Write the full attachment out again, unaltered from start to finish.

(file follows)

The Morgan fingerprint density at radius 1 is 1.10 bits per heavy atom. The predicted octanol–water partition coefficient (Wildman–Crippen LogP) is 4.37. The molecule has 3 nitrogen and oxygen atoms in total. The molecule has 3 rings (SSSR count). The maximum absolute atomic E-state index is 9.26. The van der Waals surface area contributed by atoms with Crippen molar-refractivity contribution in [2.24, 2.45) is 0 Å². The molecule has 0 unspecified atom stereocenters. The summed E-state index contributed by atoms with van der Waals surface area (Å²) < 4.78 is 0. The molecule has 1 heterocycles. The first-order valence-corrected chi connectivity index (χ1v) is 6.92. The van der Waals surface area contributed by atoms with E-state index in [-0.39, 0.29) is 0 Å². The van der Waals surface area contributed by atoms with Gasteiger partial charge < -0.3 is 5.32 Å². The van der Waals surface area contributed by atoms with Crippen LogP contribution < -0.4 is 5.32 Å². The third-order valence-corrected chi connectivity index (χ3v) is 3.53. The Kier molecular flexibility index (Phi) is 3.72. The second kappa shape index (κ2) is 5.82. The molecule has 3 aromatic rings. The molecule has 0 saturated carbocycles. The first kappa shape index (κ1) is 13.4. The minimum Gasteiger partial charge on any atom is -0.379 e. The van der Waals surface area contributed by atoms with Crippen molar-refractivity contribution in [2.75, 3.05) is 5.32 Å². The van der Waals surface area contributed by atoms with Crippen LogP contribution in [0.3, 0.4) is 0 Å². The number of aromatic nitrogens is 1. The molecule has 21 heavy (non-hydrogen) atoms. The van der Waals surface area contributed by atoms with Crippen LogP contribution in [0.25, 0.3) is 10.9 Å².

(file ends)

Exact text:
The Morgan fingerprint density at radius 1 is 1.10 bits per heavy atom. The predicted octanol–water partition coefficient (Wildman–Crippen LogP) is 4.37. The molecule has 3 nitrogen and oxygen atoms in total. The molecule has 3 rings (SSSR count). The maximum absolute atomic E-state index is 9.26. The van der Waals surface area contributed by atoms with Crippen molar-refractivity contribution in [2.24, 2.45) is 0 Å². The molecule has 0 unspecified atom stereocenters. The summed E-state index contributed by atoms with van der Waals surface area (Å²) < 4.78 is 0. The molecule has 1 heterocycles. The first-order valence-corrected chi connectivity index (χ1v) is 6.92. The van der Waals surface area contributed by atoms with E-state index in [-0.39, 0.29) is 0 Å². The van der Waals surface area contributed by atoms with Gasteiger partial charge < -0.3 is 5.32 Å². The van der Waals surface area contributed by atoms with Crippen LogP contribution < -0.4 is 5.32 Å². The third-order valence-corrected chi connectivity index (χ3v) is 3.53. The Kier molecular flexibility index (Phi) is 3.72. The second kappa shape index (κ2) is 5.82. The molecule has 3 aromatic rings. The molecule has 0 saturated carbocycles. The first kappa shape index (κ1) is 13.4. The minimum Gasteiger partial charge on any atom is -0.379 e. The van der Waals surface area contributed by atoms with Crippen molar-refractivity contribution in [2.75, 3.05) is 5.32 Å². The van der Waals surface area contributed by atoms with Crippen LogP contribution in [0.3, 0.4) is 0 Å². The number of aromatic nitrogens is 1. The molecule has 21 heavy (non-hydrogen) atoms. The van der Waals surface area contributed by atoms with Crippen LogP contribution in [0.25, 0.3) is 10.9 Å².